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Columns - Monthly : Timberline - Jim Sherman
Last Updated: Feb 22nd, 2007 - 18:37:03

Arrow Speed & Hunting
By Jim Sherman
Jan 28, 2006, 06:55

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The importance of arrow speed is greatly exaggerated for hunting. The fastest bow is not near as fast as the slowest Whitetail Deer. Accuracy is the most important aspect because the deer does not care how fast the arrow goes by it.

Speed comes at a price. Fast bows have features, like a low brace height, that makes them more difficult to shoot. There is a lot of difference between shooting with both feet placed perfect on level ground at a foam target and twisting around in a treestand trying to shoot over a limb at a live deer. Speed also means noise. A bow that shoots an arrow at 300 f.p.s. has to have a string that is also moving at least 300 f.p.s.

That string as well as the cables, limbs, and cams moving at high speed have to stop. That energy is absorbed by the bow and accessories and converted to vibration, which is sound. A bow string moving at 240 f.p.s. has less energy and of course less noise transferred to the bow.

The arrow is also a source of sound that most people don’t think about. You have probably noticed the difference in sound made by cars driving down a highway. The cars that are speeding make more noise because they are moving through the air faster. The air pressure and displacing the air makes noise.

The same is true of your arrows. The vanes and broadhead displace air. The air pressure against the vanes control the arrow but also make noise. The faster the arrow, the more noise. Get behind something near the target and listen to different speed arrows. You will notice a difference in noise, just like the speeding car. A Whitetail will hear that noise long before the arrow gets there unless you are shooting at the speed of sound, which is about 1000 f.p.s.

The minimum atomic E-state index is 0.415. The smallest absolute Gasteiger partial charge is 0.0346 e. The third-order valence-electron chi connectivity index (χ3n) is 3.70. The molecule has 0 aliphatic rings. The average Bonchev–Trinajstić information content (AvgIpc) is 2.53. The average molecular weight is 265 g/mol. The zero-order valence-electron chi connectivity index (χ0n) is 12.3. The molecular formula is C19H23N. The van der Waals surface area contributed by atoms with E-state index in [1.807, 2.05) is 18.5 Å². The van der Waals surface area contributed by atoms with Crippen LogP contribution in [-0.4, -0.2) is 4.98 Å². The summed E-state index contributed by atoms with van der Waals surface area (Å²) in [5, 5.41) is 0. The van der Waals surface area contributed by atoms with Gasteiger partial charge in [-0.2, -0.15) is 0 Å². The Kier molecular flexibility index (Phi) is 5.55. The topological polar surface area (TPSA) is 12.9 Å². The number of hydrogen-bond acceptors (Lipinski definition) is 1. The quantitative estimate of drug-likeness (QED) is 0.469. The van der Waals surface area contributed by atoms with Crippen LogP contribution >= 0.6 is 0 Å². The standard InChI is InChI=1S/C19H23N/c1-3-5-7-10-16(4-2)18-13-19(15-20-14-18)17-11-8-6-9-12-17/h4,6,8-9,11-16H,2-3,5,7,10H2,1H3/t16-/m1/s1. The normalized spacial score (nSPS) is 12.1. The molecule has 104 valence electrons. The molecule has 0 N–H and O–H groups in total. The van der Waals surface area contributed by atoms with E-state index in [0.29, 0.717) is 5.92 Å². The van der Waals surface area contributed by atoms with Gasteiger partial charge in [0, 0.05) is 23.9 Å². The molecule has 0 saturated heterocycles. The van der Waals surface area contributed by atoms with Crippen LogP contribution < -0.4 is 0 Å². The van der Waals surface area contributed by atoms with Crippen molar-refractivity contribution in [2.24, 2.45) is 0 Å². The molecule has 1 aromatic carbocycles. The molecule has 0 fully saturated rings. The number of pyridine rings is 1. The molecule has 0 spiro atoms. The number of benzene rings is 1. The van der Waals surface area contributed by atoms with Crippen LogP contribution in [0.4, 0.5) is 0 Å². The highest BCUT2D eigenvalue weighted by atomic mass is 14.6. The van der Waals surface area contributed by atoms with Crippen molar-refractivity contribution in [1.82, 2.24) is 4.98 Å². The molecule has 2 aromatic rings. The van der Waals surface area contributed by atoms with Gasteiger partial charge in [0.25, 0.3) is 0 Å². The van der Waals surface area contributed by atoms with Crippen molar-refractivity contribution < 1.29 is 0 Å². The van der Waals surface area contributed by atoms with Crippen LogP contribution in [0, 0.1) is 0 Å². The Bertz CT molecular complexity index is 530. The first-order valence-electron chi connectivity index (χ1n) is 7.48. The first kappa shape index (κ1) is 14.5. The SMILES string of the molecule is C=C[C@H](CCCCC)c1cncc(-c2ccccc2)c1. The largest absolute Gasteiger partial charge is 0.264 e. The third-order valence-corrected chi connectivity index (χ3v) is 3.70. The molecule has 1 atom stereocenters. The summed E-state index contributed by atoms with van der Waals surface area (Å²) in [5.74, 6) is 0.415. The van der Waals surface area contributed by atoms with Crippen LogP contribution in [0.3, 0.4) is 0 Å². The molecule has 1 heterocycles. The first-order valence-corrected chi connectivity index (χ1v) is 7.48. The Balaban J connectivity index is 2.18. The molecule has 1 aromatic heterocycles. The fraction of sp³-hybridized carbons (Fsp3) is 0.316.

Most people will agree that a traditional broadhead won’t group well at speeds over 280 f.p.s. That forces you to use expandable broadheads, which have a number of disadvantages over fixed heads.


There have been a number of studies on arrow trajectory at different speeds. Easton did an interesting one where they compared arrows of different speeds and weights. They compared arrow impact 5 yards before and after the target.

In other words, if you shot at a deer that you think was 40 yards away and it was only 35 or was 45 yards, how far would you hit from where you held your sight pin.

Here is a comparison with a 220, 240, and 280 f.p.s. bows. These would pretty much represent the range of bows for most hunters and you can make the same comparison between bows at different speeds. The numbers under each yardage show how much you will be high 5 yards before and low 5 yards after that yardage.


20 YD

30 YD

40 YD

50 YD

60 YD

220 f.p.s.

+2 - 4

+4 -5

+5 -7

+7 -9

+9 -11

240 f.p.s.

+2 -3

+3 -4

+5 -6

+6 -8

+8 -9

280 f.p.s.

+1 -2

+2 -3

+3 -5

+4 -6

+5 -6

The numbers are pretty insignificant at your typical hunting shots of 20 - 40 yards. A Whitetail Deer has about an 8” vertical kill zone, depending on the size of the animal and angle of shot. You can therefore shoot 4” below or above where you are aiming and still get a killing shot. At 30 yards only the 220 f.p.s. arrow will miss if you judge the shot 5 yards short. At 40 yards they all will miss if you judge it 5 yards short.

 For the Timberline Archery Line: TimberLine


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